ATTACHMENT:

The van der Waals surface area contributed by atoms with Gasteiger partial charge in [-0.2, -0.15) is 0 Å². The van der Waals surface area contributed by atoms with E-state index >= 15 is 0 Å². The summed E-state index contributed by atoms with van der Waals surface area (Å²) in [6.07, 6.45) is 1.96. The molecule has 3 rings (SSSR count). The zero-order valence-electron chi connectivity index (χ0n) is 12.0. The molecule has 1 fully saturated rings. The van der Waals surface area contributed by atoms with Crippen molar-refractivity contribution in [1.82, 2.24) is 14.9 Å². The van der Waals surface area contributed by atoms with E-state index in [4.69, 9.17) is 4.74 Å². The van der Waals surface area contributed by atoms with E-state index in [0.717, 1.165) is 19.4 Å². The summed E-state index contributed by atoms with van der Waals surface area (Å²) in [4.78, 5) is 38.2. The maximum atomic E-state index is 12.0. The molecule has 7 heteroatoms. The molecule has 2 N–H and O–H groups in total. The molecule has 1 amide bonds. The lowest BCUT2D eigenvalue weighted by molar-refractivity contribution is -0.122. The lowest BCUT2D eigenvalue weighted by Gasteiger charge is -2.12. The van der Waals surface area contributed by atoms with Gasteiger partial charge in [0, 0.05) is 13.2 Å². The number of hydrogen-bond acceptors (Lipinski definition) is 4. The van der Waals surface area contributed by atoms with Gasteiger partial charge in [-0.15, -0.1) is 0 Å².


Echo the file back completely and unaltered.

The van der Waals surface area contributed by atoms with Gasteiger partial charge in [-0.2, -0.15) is 0 Å². The van der Waals surface area contributed by atoms with E-state index >= 15 is 0 Å². The summed E-state index contributed by atoms with van der Waals surface area (Å²) in [6.07, 6.45) is 1.96. The molecule has 3 rings (SSSR count). The zero-order valence-electron chi connectivity index (χ0n) is 12.0. The molecule has 1 fully saturated rings. The van der Waals surface area contributed by atoms with Crippen molar-refractivity contribution in [1.82, 2.24) is 14.9 Å². The van der Waals surface area contributed by atoms with E-state index in [4.69, 9.17) is 4.74 Å². The van der Waals surface area contributed by atoms with E-state index in [0.717, 1.165) is 19.4 Å². The summed E-state index contributed by atoms with van der Waals surface area (Å²) in [4.78, 5) is 38.2. The maximum atomic E-state index is 12.0. The molecule has 7 heteroatoms. The molecule has 2 N–H and O–H groups in total. The molecule has 1 amide bonds. The lowest BCUT2D eigenvalue weighted by molar-refractivity contribution is -0.122. The lowest BCUT2D eigenvalue weighted by Gasteiger charge is -2.12. The van der Waals surface area contributed by atoms with Gasteiger partial charge in [0, 0.05) is 13.2 Å². The number of hydrogen-bond acceptors (Lipinski definition) is 4. The van der Waals surface area contributed by atoms with Gasteiger partial charge in [-0.15, -0.1) is 0 Å².